Among people suffering from chronic cough, more than half have symptoms of
depression, new research shows. The good news is that the depression seems to
lift as the cough improves.
Cough is the most common reason people in the US seek medical attention, and
several reports have shown that chronic cough can have a significant impact on
quality of life, according to Dr. Peter V. Dicpinigaitis, from the Montefiore
Medical Center in the Bronx, New York, and colleagues.
The team used a standard depression scale called CES-D, in which scores of 16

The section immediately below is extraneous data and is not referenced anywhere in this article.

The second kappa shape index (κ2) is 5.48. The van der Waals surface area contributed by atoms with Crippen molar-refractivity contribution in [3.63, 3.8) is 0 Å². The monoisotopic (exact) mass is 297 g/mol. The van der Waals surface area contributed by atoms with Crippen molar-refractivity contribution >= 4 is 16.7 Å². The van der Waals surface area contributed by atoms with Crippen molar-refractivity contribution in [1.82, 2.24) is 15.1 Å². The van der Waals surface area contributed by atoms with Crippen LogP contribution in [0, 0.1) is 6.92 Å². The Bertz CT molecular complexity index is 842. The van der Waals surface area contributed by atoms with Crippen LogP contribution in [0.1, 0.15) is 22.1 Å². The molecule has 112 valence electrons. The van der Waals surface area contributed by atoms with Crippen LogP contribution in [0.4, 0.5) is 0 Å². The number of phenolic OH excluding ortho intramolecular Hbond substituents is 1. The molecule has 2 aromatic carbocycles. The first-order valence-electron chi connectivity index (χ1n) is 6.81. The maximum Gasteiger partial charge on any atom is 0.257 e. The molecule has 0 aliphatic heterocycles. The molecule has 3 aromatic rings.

or greater indicate significant depressive symptoms, to evaluate100 patients who
were seen at an academic medical center because of chronic cough.
Reporting in the medical journal Chest, the researchers found that 53 percent
of the subjects had significant depressive symptoms and the average CES-D score
The CES-D was administered again after three months, and results showed that
the average score had dropped to 7.4, which coincided with a significant
improvement in the average subjective cough score. Further analysis confirmed a
significant correlation between the cough and depression scores.
Dicpinigaitis’ team suggests that doctors keep an eye out for depression in
people who have chronic cough, and that they should “exercise judgment in
deciding whether appropriate mental health referral is necessary, regardless of
the outcome of treatment for chronic cough.”